Here is a "Math is fun" quote: "When we divide by a polynomial of degree $1$ (such as "$x-3$") the remainder will have degree $0$ (in other words a constant, like "$4$")."

I'm hoping someone could give me intuitive proof of why that is.

  • $\begingroup$ oops i meant the remainder $\endgroup$ – Carefullcars May 19 '15 at 15:46
  • $\begingroup$ Strictly speaking, the possible remainder $0$ has degree $-\infty$ by convention. $\endgroup$ – Travis May 19 '15 at 15:47
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    $\begingroup$ Think informally about the "long division" process. As long as what is left has degree $\ge 1$, the process continues. $\endgroup$ – André Nicolas May 19 '15 at 15:51
  • $\begingroup$ This may not be the case for polynomials over a ring instead of a field. For example, in $\mathbb Z[X]$, whenever you have $X^2-1=Q(X)\cdot(2X-3)+R(X)$, with $Q,R\in\mathbb Z[X]$, you will have $\deg R>0$. $\endgroup$ – Hagen von Eitzen May 19 '15 at 15:58
  • $\begingroup$ It is true over any commutative ring as long as the lead coeff of the divisor is a unit (invertible). If not, then the division is possible if one scales the dividend by a power of the lead coef, see the nonmonic polynomial division algorithm. $\endgroup$ – Bill Dubuque May 19 '15 at 16:07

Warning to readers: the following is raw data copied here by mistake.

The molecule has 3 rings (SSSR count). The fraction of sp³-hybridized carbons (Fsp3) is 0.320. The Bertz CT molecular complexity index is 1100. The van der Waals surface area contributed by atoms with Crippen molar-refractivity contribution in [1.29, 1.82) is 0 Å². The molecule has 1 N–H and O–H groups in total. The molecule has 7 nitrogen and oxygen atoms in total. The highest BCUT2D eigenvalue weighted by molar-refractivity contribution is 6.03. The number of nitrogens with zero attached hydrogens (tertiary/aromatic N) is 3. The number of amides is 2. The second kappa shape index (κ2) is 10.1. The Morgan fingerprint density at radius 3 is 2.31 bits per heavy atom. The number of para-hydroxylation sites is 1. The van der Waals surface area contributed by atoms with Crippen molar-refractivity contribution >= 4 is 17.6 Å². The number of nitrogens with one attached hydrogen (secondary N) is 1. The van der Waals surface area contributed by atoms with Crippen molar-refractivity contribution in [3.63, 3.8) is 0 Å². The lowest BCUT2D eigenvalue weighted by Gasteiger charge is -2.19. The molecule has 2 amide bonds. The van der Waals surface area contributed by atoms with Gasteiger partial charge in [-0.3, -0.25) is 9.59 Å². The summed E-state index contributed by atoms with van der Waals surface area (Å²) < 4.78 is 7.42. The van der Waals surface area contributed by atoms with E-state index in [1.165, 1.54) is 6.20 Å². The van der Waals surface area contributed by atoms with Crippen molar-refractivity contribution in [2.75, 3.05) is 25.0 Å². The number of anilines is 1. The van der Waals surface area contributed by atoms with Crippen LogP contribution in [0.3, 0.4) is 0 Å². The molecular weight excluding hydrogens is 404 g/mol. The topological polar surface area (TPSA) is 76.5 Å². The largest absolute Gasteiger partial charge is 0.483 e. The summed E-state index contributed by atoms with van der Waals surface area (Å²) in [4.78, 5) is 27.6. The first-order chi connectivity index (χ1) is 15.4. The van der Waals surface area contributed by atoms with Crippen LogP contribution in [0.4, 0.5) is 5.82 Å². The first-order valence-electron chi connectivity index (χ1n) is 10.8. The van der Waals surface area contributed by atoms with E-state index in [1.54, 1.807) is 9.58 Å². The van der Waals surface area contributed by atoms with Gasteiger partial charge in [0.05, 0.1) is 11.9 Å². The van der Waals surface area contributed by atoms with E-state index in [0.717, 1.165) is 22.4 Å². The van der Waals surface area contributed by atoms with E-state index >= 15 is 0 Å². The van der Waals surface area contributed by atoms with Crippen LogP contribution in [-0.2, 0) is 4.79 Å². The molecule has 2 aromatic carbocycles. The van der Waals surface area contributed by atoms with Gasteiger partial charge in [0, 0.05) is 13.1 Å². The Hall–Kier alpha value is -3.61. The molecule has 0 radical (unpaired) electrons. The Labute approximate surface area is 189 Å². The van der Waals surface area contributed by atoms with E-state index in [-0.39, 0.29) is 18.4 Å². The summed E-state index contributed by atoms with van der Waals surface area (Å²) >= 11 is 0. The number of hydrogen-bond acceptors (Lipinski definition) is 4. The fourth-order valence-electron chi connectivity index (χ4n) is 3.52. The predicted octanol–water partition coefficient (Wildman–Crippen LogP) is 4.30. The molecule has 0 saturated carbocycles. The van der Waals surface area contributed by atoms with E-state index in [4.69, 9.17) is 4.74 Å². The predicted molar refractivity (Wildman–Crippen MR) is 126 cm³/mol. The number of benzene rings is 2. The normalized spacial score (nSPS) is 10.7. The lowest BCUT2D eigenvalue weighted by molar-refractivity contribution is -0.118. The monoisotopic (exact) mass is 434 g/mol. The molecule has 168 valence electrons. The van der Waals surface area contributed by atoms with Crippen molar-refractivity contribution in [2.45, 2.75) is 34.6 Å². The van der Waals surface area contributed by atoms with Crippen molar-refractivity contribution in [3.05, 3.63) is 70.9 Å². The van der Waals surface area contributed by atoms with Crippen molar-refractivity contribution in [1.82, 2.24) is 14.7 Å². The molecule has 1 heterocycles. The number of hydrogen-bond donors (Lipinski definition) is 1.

When you divide by a number, the remainder should always be less than that number - otherwise, you could "put in" one more:

$27 : 5 = 5\:\mathrm{rem}\:2$, not $4\:\mathrm{rem}\:7$.

Similarly, when you divide by a polynomial, the remainder should always be less (in degree) than your divisor polynom:

$\frac{x^2+3x+1}{x+1}=x+2-\frac{1}{x+1}$, not $x+1+\frac{x}{x+1}$.

When you divide by a polynomial, you eliminate everything of a degree greater than or equal to the degree of you divisor, and leave only what remains (which is less than this degree).


When we do Polynomial Long Division, we are actually using Euclidean division algorithm. We are finding $q$ and $r$ such that $$a=bq+r$$ and $$\deg(r)<\deg(b)$$By definition, it is stated that we are only interested in solutions where the divisor has a greater degree, even though other solutions do exist.

Therefore, if $\deg(b)=1$, we have $\deg(r)=0$.


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